In her later years, Doreen cut the figure of a very cool older lady, in severe, straight-across bangs and a formidable collection of sweater vests. More importantly, ever the iconoclast, she advocated for maximum personal freedom—even among the witches themselves, who had a range of views on secrecy and the right to initiate. In an interview she gave to a fellow witch in the late eighties, she warned against using the traditional secrecy around the Craft as a way of limiting access to practices that could have a greater positive influence if more people were able to discover them. Why shouldn’t normal folks have a chance to learn to cast a magical circle? To make offerings to the gods? To draw energy up through the earth and into their own bodies? She also admitted that she’d grown conflicted, decades after being initiated by Gerald, about what exactly was required for a person to call herself a serious witch. “I don’t like this idea that has started to spring up in some quarters that some people have got a way of saying, ‘Well, but we are the only genuine article, and if you’ve not been initiated by us, then you can’t be a witch,’” she said. “I don’t like this sort of power hierarchy. I don’t see why people need somebody’s permission to follow the Old Religion and follow the old gods.”
After her second husband died in the early seventies, Doreen moved into a nondescript block of Brighton council apartments, where she fell for a man who also became her magical partner (he would die two years before her). She started working at a local pharmacy and, rarely seen by neighbors, continued writing in her small upstairs flat on an old word processor, surrounded by her collection of some two thousand books.
There, early on a fall morning in 1999, she died of pancreatic cancer at the age of seventy-seven. Her body was taken to a barn for an all-night vigil, and then her remains were cremated.
Her obituary in the New York Times carried the headline “Doreen Valiente, 77, Dies; Advocated Positive Witchcraft”; and the Times of London called her the “mother of modern paganism.” In the summer of 2013, she became the first witch in British history to be awarded a blue plaque (used to mark the places where significant Brits lived), unveiled by the mayor. This was a year before Gerald’s home would receive one.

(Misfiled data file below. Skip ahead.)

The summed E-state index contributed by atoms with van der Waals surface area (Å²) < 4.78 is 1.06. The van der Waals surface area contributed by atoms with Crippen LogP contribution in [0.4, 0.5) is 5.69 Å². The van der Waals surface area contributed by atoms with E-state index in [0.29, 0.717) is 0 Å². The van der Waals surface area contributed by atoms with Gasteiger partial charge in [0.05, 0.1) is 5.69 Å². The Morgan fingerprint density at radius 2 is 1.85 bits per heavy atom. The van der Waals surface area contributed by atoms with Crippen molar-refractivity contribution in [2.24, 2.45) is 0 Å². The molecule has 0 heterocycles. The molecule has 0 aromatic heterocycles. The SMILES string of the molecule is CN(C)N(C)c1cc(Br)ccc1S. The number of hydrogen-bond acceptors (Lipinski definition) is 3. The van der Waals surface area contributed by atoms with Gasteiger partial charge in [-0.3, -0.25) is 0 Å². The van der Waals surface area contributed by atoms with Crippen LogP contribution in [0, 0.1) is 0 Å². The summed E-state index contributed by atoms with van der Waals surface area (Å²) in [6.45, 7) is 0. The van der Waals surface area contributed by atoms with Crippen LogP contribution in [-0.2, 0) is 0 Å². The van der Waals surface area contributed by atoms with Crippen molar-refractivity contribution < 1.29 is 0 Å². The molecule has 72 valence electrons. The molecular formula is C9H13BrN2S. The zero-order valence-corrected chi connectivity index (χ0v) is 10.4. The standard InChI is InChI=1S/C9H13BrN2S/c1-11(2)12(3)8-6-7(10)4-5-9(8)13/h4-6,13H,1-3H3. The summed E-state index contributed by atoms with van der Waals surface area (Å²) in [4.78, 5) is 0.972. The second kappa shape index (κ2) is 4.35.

But the Doreen of legend has less to do with historical consensus and everything to do with a kind of radical individualism. “It is important for people not to slavishly follow anyone’s lead, I think. I hope witchcraft never sees any gurus.” The Craft, she said, was about helping people “to develop their own powers”—the first thing Gerald had taught her. Witchcraft “isn’t some sort of gift which people are given by some supernatural force,” she said. “All the trappings of the circle, the magical tools, and so on, are simply there to enable you to do that, to create the atmosphere for you to bring out your own power—which is natural, which is latent in everybody.”
Doreen didn’t need Gerald Gardner to tell her this. Just look to her earliest days: she was raised in a string of smaller English towns by conventional parents; the only unique episodes in her life were experiences she was convinced had taken place deep inside her. Her appetite for the occult, the psychic episodes, her communion with the moon—this was the welling up of abilities that were her very own, not handed down. What is it, this quality that makes a young girl believe she is so wholly different from everyone around her? What is the place this secret confidence comes from? How does a person know in her heart, before she knows the word, that she is a witch?
Alex Mar is the author of Witches of America. She is also the director of the documentary American Mystic.